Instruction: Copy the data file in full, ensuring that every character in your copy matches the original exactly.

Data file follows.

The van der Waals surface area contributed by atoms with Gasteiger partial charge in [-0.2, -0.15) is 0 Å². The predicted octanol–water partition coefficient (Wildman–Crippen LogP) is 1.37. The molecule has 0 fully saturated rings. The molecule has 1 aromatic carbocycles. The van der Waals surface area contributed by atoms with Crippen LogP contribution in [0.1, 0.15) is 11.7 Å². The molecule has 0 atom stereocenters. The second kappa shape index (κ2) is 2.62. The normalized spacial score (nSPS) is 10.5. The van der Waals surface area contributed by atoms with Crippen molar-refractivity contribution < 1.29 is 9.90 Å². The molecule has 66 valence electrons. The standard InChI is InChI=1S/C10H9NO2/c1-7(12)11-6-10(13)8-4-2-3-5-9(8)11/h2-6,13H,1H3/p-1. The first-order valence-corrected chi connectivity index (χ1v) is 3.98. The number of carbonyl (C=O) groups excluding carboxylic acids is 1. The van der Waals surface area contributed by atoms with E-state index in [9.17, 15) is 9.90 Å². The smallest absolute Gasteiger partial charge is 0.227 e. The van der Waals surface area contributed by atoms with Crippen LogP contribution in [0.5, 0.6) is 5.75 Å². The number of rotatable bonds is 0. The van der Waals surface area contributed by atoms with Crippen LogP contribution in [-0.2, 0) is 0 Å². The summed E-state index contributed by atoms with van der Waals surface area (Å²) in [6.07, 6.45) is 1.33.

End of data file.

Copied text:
The van der Waals surface area contributed by atoms with Gasteiger partial charge in [-0.2, -0.15) is 0 Å². The predicted octanol–water partition coefficient (Wildman–Crippen LogP) is 1.37. The molecule has 0 fully saturated rings. The molecule has 1 aromatic carbocycles. The van der Waals surface area contributed by atoms with Crippen LogP contribution in [0.1, 0.15) is 11.7 Å². The molecule has 0 atom stereocenters. The second kappa shape index (κ2) is 2.62. The normalized spacial score (nSPS) is 10.5. The van der Waals surface area contributed by atoms with Crippen molar-refractivity contribution < 1.29 is 9.90 Å². The molecule has 66 valence electrons. The standard InChI is InChI=1S/C10H9NO2/c1-7(12)11-6-10(13)8-4-2-3-5-9(8)11/h2-6,13H,1H3/p-1. The first-order valence-corrected chi connectivity index (χ1v) is 3.98. The number of carbonyl (C=O) groups excluding carboxylic acids is 1. The van der Waals surface area contributed by atoms with E-state index in [9.17, 15) is 9.90 Å². The smallest absolute Gasteiger partial charge is 0.227 e. The van der Waals surface area contributed by atoms with Crippen LogP contribution in [0.5, 0.6) is 5.75 Å². The number of rotatable bonds is 0. The van der Waals surface area contributed by atoms with Crippen LogP contribution in [-0.2, 0) is 0 Å². The summed E-state index contributed by atoms with van der Waals surface area (Å²) in [6.07, 6.45) is 1.33.